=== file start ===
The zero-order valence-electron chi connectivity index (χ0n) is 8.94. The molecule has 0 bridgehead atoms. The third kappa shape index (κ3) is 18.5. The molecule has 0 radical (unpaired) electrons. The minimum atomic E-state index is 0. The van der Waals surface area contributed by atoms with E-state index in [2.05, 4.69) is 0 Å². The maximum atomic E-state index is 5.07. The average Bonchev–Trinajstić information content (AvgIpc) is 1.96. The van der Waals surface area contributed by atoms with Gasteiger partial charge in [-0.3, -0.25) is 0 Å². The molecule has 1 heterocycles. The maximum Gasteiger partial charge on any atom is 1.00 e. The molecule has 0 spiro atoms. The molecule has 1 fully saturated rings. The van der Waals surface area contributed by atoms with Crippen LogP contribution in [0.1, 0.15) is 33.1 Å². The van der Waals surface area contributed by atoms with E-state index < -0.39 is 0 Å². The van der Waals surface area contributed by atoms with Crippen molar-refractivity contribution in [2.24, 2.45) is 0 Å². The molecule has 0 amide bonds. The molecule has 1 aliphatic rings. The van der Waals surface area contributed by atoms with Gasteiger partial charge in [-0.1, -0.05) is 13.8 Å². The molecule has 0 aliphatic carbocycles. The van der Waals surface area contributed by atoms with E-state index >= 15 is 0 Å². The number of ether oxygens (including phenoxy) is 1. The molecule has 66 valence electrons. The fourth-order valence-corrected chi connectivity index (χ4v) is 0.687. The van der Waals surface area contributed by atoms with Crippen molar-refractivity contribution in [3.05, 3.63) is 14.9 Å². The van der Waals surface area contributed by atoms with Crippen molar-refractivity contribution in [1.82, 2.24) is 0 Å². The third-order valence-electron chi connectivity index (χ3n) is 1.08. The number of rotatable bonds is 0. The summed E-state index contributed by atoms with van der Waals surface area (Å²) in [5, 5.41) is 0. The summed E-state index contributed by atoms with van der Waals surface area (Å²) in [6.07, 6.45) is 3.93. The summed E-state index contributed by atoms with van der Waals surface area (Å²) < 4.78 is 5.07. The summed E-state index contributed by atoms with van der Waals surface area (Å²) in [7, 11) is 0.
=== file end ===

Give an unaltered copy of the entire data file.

The zero-order valence-electron chi connectivity index (χ0n) is 8.94. The molecule has 0 bridgehead atoms. The third kappa shape index (κ3) is 18.5. The molecule has 0 radical (unpaired) electrons. The minimum atomic E-state index is 0. The van der Waals surface area contributed by atoms with E-state index in [2.05, 4.69) is 0 Å². The maximum atomic E-state index is 5.07. The average Bonchev–Trinajstić information content (AvgIpc) is 1.96. The van der Waals surface area contributed by atoms with Gasteiger partial charge in [-0.3, -0.25) is 0 Å². The molecule has 1 heterocycles. The maximum Gasteiger partial charge on any atom is 1.00 e. The molecule has 0 spiro atoms. The molecule has 1 fully saturated rings. The van der Waals surface area contributed by atoms with Crippen LogP contribution in [0.1, 0.15) is 33.1 Å². The van der Waals surface area contributed by atoms with E-state index < -0.39 is 0 Å². The van der Waals surface area contributed by atoms with Crippen molar-refractivity contribution in [2.24, 2.45) is 0 Å². The molecule has 0 amide bonds. The molecule has 1 aliphatic rings. The van der Waals surface area contributed by atoms with Gasteiger partial charge in [-0.1, -0.05) is 13.8 Å². The molecule has 0 aliphatic carbocycles. The van der Waals surface area contributed by atoms with E-state index >= 15 is 0 Å². The number of ether oxygens (including phenoxy) is 1. The molecule has 66 valence electrons. The fourth-order valence-corrected chi connectivity index (χ4v) is 0.687. The van der Waals surface area contributed by atoms with Crippen molar-refractivity contribution in [3.05, 3.63) is 14.9 Å². The van der Waals surface area contributed by atoms with Crippen molar-refractivity contribution in [1.82, 2.24) is 0 Å². The third-order valence-electron chi connectivity index (χ3n) is 1.08. The number of rotatable bonds is 0. The summed E-state index contributed by atoms with van der Waals surface area (Å²) in [5, 5.41) is 0. The summed E-state index contributed by atoms with van der Waals surface area (Å²) in [6.07, 6.45) is 3.93. The summed E-state index contributed by atoms with van der Waals surface area (Å²) < 4.78 is 5.07. The summed E-state index contributed by atoms with van der Waals surface area (Å²) in [7, 11) is 0.